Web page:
SOUDA BAY, Greece (Jan. 13, 2016) Gas Turbine Systems Technician (Electrical) 3rd Class Kyle Brown, and Gas Turbine Systems Technician (Electrical) 3rd Class Bryant Fossier, perform maintenance aboard USS Carney (DDG 64). (U.S. Navy photo by Mass Communication Specialist 1st Class Theron J. Godbold/Released)
The principle of good stewardship stems from an understanding and an appreciation of the resources that the American people have entrusted to us. Our ships are funded by taxpayer dollars and we have a responsibility to smartly operate and properly maintain them. Sixty percent of the Fleet’s shipboard manning comes from accessions, and many Sailors join the Navy right after high school graduation. Therefore, the reliefs for many of our Sailors serving aboard our ships today are currently in the eighth grade. The fact that many of today’s ships will still be in commission years from now and the Sailors that will man them have yet to be recruited, you realize the importance of taking care of our ships. The maintenance, modernization and training completed today not only benefit our current operations, but also preserve our future capability. Therefore, we need to ensure the highest level of care, cleanliness, and material condition aboard our ships. If we follow the guiding principle of good stewardship, we will produce warships ready for tasking by our fleet commanders.
MAYPORT, Fla. (Feb. 7, 2018) Seaman Jonathon Espinozalopez, left, and Seaman Jeffrey Boekeloo, right, drive the ship from the bridge of the amphibious assault ship USS Iwo Jima (LHD 7) as it departs Naval Station Mayport as part of the Iwo Jima Amphibious Ready Group (ARG) deployment in support of maritime security operations and theater security cooperation efforts in Europe and the Middle East. (U.S. Navy photo by Mass Communication Specialist 3rd Class Kevin Leitner/Released)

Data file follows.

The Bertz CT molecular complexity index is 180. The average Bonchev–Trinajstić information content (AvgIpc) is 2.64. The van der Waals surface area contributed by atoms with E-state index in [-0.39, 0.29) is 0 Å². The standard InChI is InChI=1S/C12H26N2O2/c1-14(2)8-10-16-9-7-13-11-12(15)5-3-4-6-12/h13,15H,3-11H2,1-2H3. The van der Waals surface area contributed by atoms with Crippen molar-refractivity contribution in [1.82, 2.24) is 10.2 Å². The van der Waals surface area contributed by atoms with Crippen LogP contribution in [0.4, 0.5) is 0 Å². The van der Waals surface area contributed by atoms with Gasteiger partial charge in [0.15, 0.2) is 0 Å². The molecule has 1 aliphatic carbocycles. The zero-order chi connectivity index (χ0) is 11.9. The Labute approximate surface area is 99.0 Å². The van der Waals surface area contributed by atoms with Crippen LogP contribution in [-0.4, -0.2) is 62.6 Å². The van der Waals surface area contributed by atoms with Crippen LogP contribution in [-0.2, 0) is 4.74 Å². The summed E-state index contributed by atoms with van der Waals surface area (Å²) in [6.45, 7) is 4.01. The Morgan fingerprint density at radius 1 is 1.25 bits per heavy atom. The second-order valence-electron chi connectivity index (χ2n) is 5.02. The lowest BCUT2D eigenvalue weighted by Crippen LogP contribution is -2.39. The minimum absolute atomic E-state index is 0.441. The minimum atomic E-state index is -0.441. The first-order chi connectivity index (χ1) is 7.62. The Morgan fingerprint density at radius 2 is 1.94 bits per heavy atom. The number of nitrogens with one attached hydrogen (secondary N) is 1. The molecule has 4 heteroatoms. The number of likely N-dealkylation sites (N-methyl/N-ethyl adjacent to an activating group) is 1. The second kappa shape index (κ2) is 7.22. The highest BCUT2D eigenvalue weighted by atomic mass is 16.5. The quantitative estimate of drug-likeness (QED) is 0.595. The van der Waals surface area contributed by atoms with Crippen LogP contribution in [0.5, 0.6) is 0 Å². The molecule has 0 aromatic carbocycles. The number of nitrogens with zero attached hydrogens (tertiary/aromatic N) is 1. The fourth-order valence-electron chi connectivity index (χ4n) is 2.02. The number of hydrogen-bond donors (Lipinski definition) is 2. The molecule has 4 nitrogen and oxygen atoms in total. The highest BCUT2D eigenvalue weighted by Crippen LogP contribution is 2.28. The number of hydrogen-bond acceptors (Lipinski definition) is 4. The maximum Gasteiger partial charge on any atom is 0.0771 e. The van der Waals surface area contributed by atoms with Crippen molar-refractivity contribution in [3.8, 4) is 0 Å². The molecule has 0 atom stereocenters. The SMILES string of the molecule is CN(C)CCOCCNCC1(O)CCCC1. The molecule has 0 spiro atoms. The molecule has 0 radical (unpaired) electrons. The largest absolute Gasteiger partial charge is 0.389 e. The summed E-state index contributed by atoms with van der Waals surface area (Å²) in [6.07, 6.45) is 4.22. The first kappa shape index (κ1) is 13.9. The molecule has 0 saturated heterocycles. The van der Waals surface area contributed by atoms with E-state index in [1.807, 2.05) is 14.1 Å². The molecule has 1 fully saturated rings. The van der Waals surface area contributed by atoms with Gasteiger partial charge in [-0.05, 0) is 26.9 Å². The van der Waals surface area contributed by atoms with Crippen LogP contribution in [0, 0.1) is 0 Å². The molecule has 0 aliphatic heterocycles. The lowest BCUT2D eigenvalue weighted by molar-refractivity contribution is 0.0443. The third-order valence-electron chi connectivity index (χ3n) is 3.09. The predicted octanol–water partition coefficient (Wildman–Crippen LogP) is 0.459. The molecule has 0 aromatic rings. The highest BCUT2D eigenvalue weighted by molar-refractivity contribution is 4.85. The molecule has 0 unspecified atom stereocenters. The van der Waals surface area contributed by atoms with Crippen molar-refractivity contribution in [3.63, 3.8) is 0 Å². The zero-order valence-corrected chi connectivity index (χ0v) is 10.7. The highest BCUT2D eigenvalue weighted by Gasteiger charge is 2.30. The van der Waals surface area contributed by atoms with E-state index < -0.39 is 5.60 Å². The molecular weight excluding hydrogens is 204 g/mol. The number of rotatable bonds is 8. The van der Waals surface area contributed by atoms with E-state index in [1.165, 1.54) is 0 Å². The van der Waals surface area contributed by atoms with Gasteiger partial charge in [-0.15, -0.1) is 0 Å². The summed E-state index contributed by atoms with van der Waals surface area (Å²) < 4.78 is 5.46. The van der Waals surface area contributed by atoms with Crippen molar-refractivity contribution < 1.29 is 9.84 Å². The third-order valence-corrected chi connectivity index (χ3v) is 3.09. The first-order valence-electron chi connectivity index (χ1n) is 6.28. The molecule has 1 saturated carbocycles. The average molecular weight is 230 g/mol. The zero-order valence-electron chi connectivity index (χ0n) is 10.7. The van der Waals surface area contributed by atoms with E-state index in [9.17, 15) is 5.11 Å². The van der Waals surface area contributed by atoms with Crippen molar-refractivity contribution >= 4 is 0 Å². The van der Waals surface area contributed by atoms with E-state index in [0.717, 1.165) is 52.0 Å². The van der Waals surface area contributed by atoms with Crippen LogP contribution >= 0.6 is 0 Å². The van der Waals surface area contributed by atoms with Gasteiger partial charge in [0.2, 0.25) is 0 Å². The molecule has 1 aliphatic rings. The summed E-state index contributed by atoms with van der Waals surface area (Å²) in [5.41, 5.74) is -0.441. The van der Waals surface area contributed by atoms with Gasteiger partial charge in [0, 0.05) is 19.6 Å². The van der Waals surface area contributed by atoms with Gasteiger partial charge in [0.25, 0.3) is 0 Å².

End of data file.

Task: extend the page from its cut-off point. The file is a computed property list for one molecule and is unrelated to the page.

The principle of professional development finds root in the thought that each Sailor aboard our ships has a responsibility to command their actions, their environment and the situation. We need proficient, confident, and highly capable professionals manning every watch-station. A crew this is well-trained, educated and qualified is a crew that knows their ship and her missions.
As part of professional development, we owe our Sailors the opportunity to fleet-up in responsibility and advance through the ranks. In a time of crisis or combat, we will be dependent upon each Sailor to not only know their job, but to know their boss’s job. A phrase commonly used in sports, “next person up,” is more relevant to how our Navy operates today. We must be prepared to fight today, tomorrow, and next week. Our ships must be able to take a hit and continue to fight. A crew that knows the ship’s missions and her systems will be able to take that ship into the fight and win.
The last fundamental principle – safety – needs to always be at on the forefront of our actions. Operating ships at sea is inherently dangerous. Knowing this, I want to be crystal clear; nothing short of combat operations should force us to put a shipmate’s life in danger unnecessarily. We must continue to mature our ability to identify hazards and apply risk management. Risk management produces safety by getting us to think 6 to 12 steps ahead of what we’re doing. This is important because readying our ships for operational tasking requires us to “train like we fight” – underway and under strenuous conditions. We can’t necessarily assume someone senior to us has thought of the consequences of an action. Any Sailor, from the most junior to the most senior, can save a shipmate’s life by simply asking the question, “Should we be doing this?” The ability to speak out with regard to safety needs to be driven to the lowest level.
Again, I believe that if we fully understand and live by the principles of Good Stewardship, Professional Development and Safety, we set ourselves up to win every time – we own our actions, we “own the fight.”
I am humbled and honored to serve as the Commander of our Surface Force. My job, and that of my staff, is to ensure our commanding officers have everything they need to get their ships underway in support of our fleet and combatant commanders. Now is the time to think seriously about what it takes to be ready for conflict, to be more proficient, and to develop the mental toughness in the calm of peacetime that will be drawn upon in the chaos surrounding combat.